Virtual Reality Pilot Study

Investigating Autonomic Response to Enhanced and UnEnhanced audio


The purpose of this study is to demonstrate the physiologic effects of enhanced audio and its ability to increase immersion of virtual reality (VR) technology.

This study uses an HTC Vive system and noise isolating headphones. Subjects experience “Richie’s Plank Experience” which takes the subject 40 stories up an elevator, to a plank hanging off the side of a building. A real plank was used to enhance the immersion of the experience. Subjects were then part of one of three cohorts and their physiological data, as well as physical behavior was observed.


The results showed that enhanced audio has a noticeable impact on the immersiveness in both physiological results and observable habits exhibited by the subjects.

Enhanced audio shows itself to be an important aspect of one’s ability to immerse themselves in a virtual reality experience.



The purpose of this study is to show that enhanced audio increases the level of immersion of Virtual Reality Technology. The level of immersion will be assessed by measuring the physiological effects of a virtual reality event on the autonomic nervous system and other biological systems. The degree to which the level of immersion is increased by enhanced audio versus normal audio will be measured by comparing the magnitude and quality of the physiologic changes caused by VR with vs without enhanced audio and the results will be analysed.

This go / no-go study will determine if there is purpose for moving forward to a larger scale study.




HTC Vive System calibrated to an 12ft X 10ft area and a 4ft 2”X12” physical plank calibrated to the VR plank in the “Richie’s Plank Experience” game. Assembly included Sony headphones with DPS output driver, Polar H10 heart rate monitor and Qardioarm blood pressure cuff connected to calibrated Android devices.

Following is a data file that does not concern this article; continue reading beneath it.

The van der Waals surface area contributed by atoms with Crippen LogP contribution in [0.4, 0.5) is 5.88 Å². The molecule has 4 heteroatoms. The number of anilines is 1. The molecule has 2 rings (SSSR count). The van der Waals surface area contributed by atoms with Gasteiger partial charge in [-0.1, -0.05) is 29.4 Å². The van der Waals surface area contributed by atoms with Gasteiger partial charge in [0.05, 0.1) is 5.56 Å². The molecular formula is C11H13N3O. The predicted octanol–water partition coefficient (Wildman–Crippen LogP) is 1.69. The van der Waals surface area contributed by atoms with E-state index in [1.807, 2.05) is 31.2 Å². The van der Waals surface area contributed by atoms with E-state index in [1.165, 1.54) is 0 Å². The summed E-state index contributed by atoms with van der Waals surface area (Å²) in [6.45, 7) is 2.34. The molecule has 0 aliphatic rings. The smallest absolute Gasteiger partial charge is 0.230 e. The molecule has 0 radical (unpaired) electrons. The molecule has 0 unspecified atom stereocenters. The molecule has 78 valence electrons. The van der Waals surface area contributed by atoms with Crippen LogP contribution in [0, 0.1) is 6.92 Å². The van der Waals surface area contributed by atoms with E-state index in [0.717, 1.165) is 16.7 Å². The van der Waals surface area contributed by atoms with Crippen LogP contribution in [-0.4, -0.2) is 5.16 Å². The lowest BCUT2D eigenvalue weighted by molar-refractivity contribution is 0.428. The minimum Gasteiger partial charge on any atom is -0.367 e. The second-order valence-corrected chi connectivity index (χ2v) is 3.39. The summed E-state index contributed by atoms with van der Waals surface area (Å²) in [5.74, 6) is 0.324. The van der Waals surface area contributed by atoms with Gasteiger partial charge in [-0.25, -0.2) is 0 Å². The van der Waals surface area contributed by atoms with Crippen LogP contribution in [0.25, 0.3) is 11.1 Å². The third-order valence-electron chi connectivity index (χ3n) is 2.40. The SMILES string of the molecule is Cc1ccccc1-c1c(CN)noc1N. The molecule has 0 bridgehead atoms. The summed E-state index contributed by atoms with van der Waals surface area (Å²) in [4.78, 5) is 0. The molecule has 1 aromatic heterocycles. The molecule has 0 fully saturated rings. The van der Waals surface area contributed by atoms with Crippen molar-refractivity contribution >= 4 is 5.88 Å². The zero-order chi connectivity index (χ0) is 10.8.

• Each participant completed a Pre-Test survey and assigned to a cohort.
  • Participants were instructed during “Richie’s Plank Experience”.
  • Blood pressure (BP) and heart rate (HR) are measured at several points during the VR experience.
  • Participant were asked to complete a Completion survey and an Exit survey.



N= 10
3 Cohorts:

  • No Audio (1) – No Audio was reproduced into noise isolating headset to capture baseline reaction to visuals
  • Enhanced to Unenhanced (5) – Began the experience with enhanced audio. At the middle of the plank or stage 5, the enhancement was turned off.
  • Unenhanced to Enhanced (4) – Began the experience with unenhanced audio. At the middle of the plank or stage 5, the enhancement was turned on.


Heart Rate

Baseline heart rate for both cohorts were approximately equal.

Audio settings were switched after the participant reached the middle of the plank.

The average heart rate change from DPS enhanced to unenhanced was a decrease of 9 bpm, while the average heart rate changed from unenhanced to DPS enhanced only decreased 3.1 bpm.


Blood Pressure

Participants who experienced the DPS enhanced audio exhibited elevated systolic and diastolic BP compared to participants who experienced the unenhanced audio.

Similar to the HR changes observed, systolic and diastolic BPs decreased after enhanced audio was switched to unenhanced audio.

Interestingly, the systolic and diastolic pressures increased after audio was switched to DPS enhanced audio.


Qualitative Results

For each trial, we observed the participants body language and behavior for qualitative data. The raw data was recorded, reviewed, then organized into four “Themes” or categories based on our interpretation and description. The four main themes observed were anxiety, immersion, unsteadiness, and fidgeting.Each behavior was recorded as an observation, were tallied, and the sum of the observations were graphed.

For clarification, here are a few descriptions of behaviors observed that were categorized into themes.

  • Fidgeting: Rubbing their hands together, clenching their fist, shrugging their shoulders, adjusting their clothes, finger tapping/fiddling their fingers, or outstretching of their fingers.
  • Anxiety: nervous laughter, voicing fear of heights, screams “ahhh” or “oh my God”, takes deep breath
  • Immersion: reaches out to touch something in the virtual world, explores the virtual world, looks around the virtual world, mentions an element (trees, building, helicopter) in the virtual world, express fear of breaking the plank
  • Unsteadiness: swaying, knees shaking, arms out at sides for balance


A total of 89 observations were made during the time period when DPS was on (Enhanced) and a total 81 during the Unenhanced periods.